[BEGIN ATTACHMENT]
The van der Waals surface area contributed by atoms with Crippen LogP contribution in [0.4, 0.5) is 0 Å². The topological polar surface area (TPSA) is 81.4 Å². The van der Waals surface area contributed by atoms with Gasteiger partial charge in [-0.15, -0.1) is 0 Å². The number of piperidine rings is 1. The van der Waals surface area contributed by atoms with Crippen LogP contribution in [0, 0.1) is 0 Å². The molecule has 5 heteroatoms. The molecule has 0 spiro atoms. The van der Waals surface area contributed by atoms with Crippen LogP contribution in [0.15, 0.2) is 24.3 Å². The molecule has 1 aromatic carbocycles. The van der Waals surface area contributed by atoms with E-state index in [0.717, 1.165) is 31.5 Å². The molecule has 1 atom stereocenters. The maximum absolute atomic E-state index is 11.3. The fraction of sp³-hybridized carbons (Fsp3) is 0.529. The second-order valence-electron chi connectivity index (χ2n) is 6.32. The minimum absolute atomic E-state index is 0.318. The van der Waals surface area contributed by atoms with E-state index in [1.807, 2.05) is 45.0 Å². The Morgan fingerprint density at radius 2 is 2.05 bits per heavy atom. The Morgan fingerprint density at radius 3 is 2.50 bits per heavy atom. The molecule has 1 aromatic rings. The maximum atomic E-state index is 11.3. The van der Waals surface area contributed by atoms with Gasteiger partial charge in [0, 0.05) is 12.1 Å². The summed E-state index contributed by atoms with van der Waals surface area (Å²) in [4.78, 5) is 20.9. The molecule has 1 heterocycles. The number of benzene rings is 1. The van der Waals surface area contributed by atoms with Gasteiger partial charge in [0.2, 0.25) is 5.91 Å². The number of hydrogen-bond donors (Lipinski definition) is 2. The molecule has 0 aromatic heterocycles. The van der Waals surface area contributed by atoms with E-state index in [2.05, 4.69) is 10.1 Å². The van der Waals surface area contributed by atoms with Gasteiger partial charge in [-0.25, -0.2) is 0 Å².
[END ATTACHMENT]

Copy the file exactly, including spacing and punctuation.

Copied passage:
The van der Waals surface area contributed by atoms with Crippen LogP contribution in [0.4, 0.5) is 0 Å². The topological polar surface area (TPSA) is 81.4 Å². The van der Waals surface area contributed by atoms with Gasteiger partial charge in [-0.15, -0.1) is 0 Å². The number of piperidine rings is 1. The van der Waals surface area contributed by atoms with Crippen LogP contribution in [0, 0.1) is 0 Å². The molecule has 5 heteroatoms. The molecule has 0 spiro atoms. The van der Waals surface area contributed by atoms with Crippen LogP contribution in [0.15, 0.2) is 24.3 Å². The molecule has 1 aromatic carbocycles. The van der Waals surface area contributed by atoms with E-state index in [0.717, 1.165) is 31.5 Å². The molecule has 1 atom stereocenters. The maximum absolute atomic E-state index is 11.3. The fraction of sp³-hybridized carbons (Fsp3) is 0.529. The second-order valence-electron chi connectivity index (χ2n) is 6.32. The minimum absolute atomic E-state index is 0.318. The van der Waals surface area contributed by atoms with E-state index in [1.807, 2.05) is 45.0 Å². The Morgan fingerprint density at radius 2 is 2.05 bits per heavy atom. The Morgan fingerprint density at radius 3 is 2.50 bits per heavy atom. The molecule has 1 aromatic rings. The maximum atomic E-state index is 11.3. The van der Waals surface area contributed by atoms with Gasteiger partial charge in [0, 0.05) is 12.1 Å². The summed E-state index contributed by atoms with van der Waals surface area (Å²) in [4.78, 5) is 20.9. The molecule has 1 heterocycles. The number of benzene rings is 1. The van der Waals surface area contributed by atoms with Gasteiger partial charge in [0.2, 0.25) is 5.91 Å². The number of hydrogen-bond donors (Lipinski definition) is 2. The molecule has 0 aromatic heterocycles. The van der Waals surface area contributed by atoms with E-state index in [2.05, 4.69) is 10.1 Å². The van der Waals surface area contributed by atoms with Gasteiger partial charge in [-0.25, -0.2) is 0 Å².